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Duc's Story

Duc knows what it’s like to wait.

For three years, he’s been waiting for a kidney transplant – his second.

“When my first kidney failed, I was devastated,” Duc Pflegervu says of the transplant he received from a deceased donor. “My transplant lasted six years, and I’ve now been back on dialysis for another three years.”

Although advances are extending the life of transplanted organs, transplant failures remain. Failures are a significant hurdle for people like Duc, who must go back on the wait list and dialysis when their transplant fails.

“Waiting for a kidney is horrible, because I don’t know how long I’m going to have to wait for the call,” Duc says. “The first time, I waited eight years for a kidney.”

While Duc waits, he goes to a clinic for dialysis four days a week. Dialysis is a medical procedure that eliminates waste and unwanted water from the blood. Normally, this cleansing of toxins from the body is performed by the kidneys.

Dialysis itself takes four hours, but Duc says it eats up about six hours of his day, from start to finish.

“Being on dialysis isn’t easy,” Duc says. “It takes a lot of time and commitment. I have to schedule my life around it. My immune system is weak, and I always worry about how I’m going to feel afterwards. There are days, even weeks, when everything is more challenging.”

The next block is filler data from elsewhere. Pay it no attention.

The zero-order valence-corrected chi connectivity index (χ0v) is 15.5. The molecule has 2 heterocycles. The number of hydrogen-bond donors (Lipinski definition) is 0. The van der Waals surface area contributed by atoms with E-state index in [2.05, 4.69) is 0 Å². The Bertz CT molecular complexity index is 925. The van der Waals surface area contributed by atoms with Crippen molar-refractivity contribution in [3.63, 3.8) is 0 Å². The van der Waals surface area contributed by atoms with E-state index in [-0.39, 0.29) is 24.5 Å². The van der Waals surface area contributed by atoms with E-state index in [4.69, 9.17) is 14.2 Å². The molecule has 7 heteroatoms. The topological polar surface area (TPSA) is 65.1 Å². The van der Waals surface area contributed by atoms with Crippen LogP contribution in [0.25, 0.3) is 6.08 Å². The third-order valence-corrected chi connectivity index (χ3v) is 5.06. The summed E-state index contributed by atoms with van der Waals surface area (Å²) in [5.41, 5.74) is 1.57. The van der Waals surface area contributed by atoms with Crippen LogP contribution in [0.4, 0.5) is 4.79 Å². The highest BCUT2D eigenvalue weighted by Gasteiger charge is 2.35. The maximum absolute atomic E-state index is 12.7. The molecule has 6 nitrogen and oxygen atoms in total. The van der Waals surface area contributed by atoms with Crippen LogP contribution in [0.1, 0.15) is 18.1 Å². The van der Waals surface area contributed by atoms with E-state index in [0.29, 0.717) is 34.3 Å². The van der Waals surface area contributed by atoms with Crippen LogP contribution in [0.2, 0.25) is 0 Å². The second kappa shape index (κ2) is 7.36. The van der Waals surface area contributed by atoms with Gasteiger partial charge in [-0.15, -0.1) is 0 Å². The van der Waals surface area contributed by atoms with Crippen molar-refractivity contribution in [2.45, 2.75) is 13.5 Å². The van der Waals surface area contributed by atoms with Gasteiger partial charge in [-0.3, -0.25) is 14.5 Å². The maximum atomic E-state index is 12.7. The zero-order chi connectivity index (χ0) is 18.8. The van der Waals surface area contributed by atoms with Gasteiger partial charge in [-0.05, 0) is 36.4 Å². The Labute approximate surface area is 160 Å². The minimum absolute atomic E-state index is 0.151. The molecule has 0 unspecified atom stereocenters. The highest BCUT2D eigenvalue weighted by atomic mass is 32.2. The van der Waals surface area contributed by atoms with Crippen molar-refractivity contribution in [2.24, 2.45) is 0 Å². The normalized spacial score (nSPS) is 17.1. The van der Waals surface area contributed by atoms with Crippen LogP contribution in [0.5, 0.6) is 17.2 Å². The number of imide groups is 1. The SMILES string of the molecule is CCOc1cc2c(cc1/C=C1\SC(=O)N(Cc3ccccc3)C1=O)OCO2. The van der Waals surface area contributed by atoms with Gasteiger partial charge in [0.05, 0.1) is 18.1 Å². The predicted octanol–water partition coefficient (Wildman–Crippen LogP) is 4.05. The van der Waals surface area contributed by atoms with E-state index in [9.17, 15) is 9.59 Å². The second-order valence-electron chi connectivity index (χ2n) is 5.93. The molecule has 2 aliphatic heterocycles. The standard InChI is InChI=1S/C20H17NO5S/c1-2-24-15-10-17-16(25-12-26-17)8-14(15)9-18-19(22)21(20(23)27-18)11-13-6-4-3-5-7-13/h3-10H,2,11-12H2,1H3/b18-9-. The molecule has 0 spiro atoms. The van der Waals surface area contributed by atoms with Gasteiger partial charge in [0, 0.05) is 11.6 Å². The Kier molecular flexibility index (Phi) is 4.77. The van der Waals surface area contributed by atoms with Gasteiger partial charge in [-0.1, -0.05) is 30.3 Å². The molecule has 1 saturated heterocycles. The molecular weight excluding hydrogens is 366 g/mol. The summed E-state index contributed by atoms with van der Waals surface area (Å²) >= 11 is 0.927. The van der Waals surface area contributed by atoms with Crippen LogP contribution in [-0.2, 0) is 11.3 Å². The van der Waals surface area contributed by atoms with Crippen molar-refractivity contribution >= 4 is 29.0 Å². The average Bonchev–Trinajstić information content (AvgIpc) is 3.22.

Not knowing when or for how long he will be sick makes it difficult for Duc to work full time.

“It helps that we have our own business,” Duc says of his wife and their photography studio. “My wife is the photographer and I take care of the business end. It keeps me busy. If it weren’t for the studio, I’d go crazy waiting for the phone to ring.”

Duc and his wife love to travel but dialysis makes this difficult. They also want to start a family but say planning for the future is hard because they don’t know when, or even if, Duc is going to get another transplant.

Duc’s wife and some of his relatives have been tested to determine if they are eligible to donate a kidney to him, but unfortunately, no one is a match.

“It would be a blessing to get another transplant and a second chance at life,” Duc says. Until then, he and his wife are determined to keep focused and continue living the best life they can.

Learn more about kidney transplants.

Last Modified: Tuesday, March 24, 2015 |
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